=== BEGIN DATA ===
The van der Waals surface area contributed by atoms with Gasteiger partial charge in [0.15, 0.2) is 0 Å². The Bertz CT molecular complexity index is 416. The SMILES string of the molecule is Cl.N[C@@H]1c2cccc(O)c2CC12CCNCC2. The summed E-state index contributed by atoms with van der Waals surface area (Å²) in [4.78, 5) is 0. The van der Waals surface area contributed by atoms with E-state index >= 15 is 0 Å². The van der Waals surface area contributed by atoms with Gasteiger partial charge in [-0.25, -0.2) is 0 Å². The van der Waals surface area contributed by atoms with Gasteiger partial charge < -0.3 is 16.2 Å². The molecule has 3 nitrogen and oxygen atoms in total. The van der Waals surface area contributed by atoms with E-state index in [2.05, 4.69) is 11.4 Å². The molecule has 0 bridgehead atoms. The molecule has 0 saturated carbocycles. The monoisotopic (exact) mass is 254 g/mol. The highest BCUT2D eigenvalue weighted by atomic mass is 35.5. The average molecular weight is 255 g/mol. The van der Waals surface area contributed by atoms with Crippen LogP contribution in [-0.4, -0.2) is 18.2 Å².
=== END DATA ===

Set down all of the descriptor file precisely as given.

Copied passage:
The van der Waals surface area contributed by atoms with Gasteiger partial charge in [0.15, 0.2) is 0 Å². The Bertz CT molecular complexity index is 416. The SMILES string of the molecule is Cl.N[C@@H]1c2cccc(O)c2CC12CCNCC2. The summed E-state index contributed by atoms with van der Waals surface area (Å²) in [4.78, 5) is 0. The van der Waals surface area contributed by atoms with E-state index >= 15 is 0 Å². The van der Waals surface area contributed by atoms with Gasteiger partial charge in [-0.25, -0.2) is 0 Å². The van der Waals surface area contributed by atoms with Gasteiger partial charge < -0.3 is 16.2 Å². The molecule has 3 nitrogen and oxygen atoms in total. The van der Waals surface area contributed by atoms with E-state index in [2.05, 4.69) is 11.4 Å². The molecule has 0 bridgehead atoms. The molecule has 0 saturated carbocycles. The monoisotopic (exact) mass is 254 g/mol. The highest BCUT2D eigenvalue weighted by atomic mass is 35.5. The average molecular weight is 255 g/mol. The van der Waals surface area contributed by atoms with Crippen LogP contribution in [-0.4, -0.2) is 18.2 Å².